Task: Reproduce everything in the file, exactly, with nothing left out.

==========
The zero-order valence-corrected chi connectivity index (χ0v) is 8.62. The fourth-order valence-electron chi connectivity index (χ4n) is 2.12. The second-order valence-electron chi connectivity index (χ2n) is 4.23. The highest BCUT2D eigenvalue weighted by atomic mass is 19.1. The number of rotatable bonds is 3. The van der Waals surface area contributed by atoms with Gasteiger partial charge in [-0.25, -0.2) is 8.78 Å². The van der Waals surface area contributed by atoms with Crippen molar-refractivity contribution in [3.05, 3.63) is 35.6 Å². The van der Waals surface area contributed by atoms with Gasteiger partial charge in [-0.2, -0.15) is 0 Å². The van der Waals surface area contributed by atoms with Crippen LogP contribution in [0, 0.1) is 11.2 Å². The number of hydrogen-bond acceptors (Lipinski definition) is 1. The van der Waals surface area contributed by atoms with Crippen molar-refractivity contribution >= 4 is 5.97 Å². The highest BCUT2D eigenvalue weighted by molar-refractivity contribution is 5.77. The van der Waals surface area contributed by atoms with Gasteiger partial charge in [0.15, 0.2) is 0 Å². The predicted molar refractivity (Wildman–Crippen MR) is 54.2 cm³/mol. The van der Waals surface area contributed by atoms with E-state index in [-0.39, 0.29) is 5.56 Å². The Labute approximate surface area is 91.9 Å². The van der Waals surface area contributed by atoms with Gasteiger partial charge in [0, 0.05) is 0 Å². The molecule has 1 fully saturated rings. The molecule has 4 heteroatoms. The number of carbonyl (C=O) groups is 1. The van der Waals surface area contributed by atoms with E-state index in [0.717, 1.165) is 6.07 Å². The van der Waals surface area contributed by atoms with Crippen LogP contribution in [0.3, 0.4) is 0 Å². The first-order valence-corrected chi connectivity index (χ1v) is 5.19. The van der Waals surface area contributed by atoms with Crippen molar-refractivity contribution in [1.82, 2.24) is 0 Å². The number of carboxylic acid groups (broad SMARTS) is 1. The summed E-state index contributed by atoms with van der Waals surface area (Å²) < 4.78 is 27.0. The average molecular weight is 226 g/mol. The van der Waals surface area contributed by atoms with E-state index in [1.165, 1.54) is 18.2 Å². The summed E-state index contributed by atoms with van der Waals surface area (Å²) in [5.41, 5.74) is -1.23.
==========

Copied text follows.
The zero-order valence-corrected chi connectivity index (χ0v) is 8.62. The fourth-order valence-electron chi connectivity index (χ4n) is 2.12. The second-order valence-electron chi connectivity index (χ2n) is 4.23. The highest BCUT2D eigenvalue weighted by atomic mass is 19.1. The number of rotatable bonds is 3. The van der Waals surface area contributed by atoms with Gasteiger partial charge in [-0.25, -0.2) is 8.78 Å². The van der Waals surface area contributed by atoms with Crippen molar-refractivity contribution in [3.05, 3.63) is 35.6 Å². The van der Waals surface area contributed by atoms with Gasteiger partial charge in [-0.2, -0.15) is 0 Å². The van der Waals surface area contributed by atoms with Crippen LogP contribution in [0, 0.1) is 11.2 Å². The number of hydrogen-bond acceptors (Lipinski definition) is 1. The van der Waals surface area contributed by atoms with Crippen molar-refractivity contribution >= 4 is 5.97 Å². The highest BCUT2D eigenvalue weighted by molar-refractivity contribution is 5.77. The van der Waals surface area contributed by atoms with Gasteiger partial charge in [0.15, 0.2) is 0 Å². The predicted molar refractivity (Wildman–Crippen MR) is 54.2 cm³/mol. The van der Waals surface area contributed by atoms with E-state index in [-0.39, 0.29) is 5.56 Å². The Labute approximate surface area is 91.9 Å². The van der Waals surface area contributed by atoms with Gasteiger partial charge in [0, 0.05) is 0 Å². The molecule has 1 fully saturated rings. The molecule has 4 heteroatoms. The number of carbonyl (C=O) groups is 1. The van der Waals surface area contributed by atoms with E-state index in [0.717, 1.165) is 6.07 Å². The van der Waals surface area contributed by atoms with Crippen LogP contribution in [0.3, 0.4) is 0 Å². The first-order valence-corrected chi connectivity index (χ1v) is 5.19. The van der Waals surface area contributed by atoms with Crippen molar-refractivity contribution in [1.82, 2.24) is 0 Å². The number of carboxylic acid groups (broad SMARTS) is 1. The summed E-state index contributed by atoms with van der Waals surface area (Å²) < 4.78 is 27.0. The average molecular weight is 226 g/mol. The van der Waals surface area contributed by atoms with E-state index in [1.165, 1.54) is 18.2 Å². The summed E-state index contributed by atoms with van der Waals surface area (Å²) in [5.41, 5.74) is -1.23.